Here is what I think could be going on: since your timer interval is so short, there is not enough time for an actual click to be registered – a click being a mousedown event, followed by a mouseup event, on the same element. What happens in your case is that mouseup is frequently being fired on the other element, not the same one that fired mousedown, and thus there is no click event. See the second link above, where I reduced the interval to 1 sec, and try to click on the blue square, and release the mouse button on the red square (or vice-versa). Nothing happens. I may be completely wrong, but that looks plausible.

I know this is not a solution, but you said:

So even if I don't get a solution, I would like to understand what is the problem.

I hope this can help you find one!

Last but not least, a couple of side notes on your code:

  1. The way you're calling setTimeout (passing a string) is not recommended, because it will force the use of eval internally, and eval should be avoided as much as possible. Instead of passing the string with the function call code, just pass the function itself:

    setTimeout(update, 100);
    
  2. It's considered a best practice today to use addEventListener (or attachEvent for IE) to bind an event to an element, instead of using inline events like your onclick="...". That has several advantages, like helping separate behavior, structure and layout, and making the event object automatically available to the event handler (as the first parameter to the handler function).

share|improve this answer
    
Thanks bfavaretto. I think you are right. This is logic and would explain why this is consistent on all browsers and behave like that even on links. I also really appreciate the advice. Great help! –  NicMagnier May 6 '12 at 7:26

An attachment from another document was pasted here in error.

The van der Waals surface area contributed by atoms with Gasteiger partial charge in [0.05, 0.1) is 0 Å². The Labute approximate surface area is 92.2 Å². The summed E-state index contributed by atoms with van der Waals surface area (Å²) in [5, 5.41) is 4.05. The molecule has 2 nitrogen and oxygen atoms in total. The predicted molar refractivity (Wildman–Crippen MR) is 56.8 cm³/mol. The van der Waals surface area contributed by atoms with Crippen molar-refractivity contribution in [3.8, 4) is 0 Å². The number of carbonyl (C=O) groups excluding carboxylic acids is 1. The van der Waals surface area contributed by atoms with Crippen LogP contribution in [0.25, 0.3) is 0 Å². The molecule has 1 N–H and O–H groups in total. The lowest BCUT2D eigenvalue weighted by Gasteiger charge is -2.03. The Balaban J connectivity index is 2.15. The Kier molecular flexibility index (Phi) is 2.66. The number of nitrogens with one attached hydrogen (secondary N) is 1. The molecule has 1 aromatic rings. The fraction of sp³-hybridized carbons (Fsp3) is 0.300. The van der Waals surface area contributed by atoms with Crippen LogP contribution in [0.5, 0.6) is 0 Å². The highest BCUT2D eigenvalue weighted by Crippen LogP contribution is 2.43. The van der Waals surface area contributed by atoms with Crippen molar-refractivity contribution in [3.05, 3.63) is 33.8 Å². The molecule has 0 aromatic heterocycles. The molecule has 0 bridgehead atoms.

Acctually, when "dfront" is visible, its hovering over "container", and when you make a click, event goes to "dfront". but there is no onclick event, for "dfront" element. Onclick event of "container" is not propagating on child elements - its normal, you can workaround it by using jquery it has "event propagation" option for events. Or just set onclick event for "dfront".

Also you can create transparent layer over "container" and "dfront" and bind event to it. Or, make onmouseclick event on window object, which will find out, if mouse position is over "dfront" by checking their coordinates and if true then event handler will be fired.

share|improve this answer
    
by default #dfront is visible and the onclick event on #container is properly fired because the event is propagating to the parents until one element stop the propagation. The problem seems to be that toggling the visibility affect this propagation. I was thinking about using some workarounds you mention but before doing it I want to make sure I understand the problem. –  NicMagnier May 5 '12 at 21:46
    
@Denis, propagation is not a jQuery feature, it's actually part of the DOM implementation, and is available in plain js (as well as the mechanisms for stopping event propagation). –  bfavaretto May 6 '12 at 1:59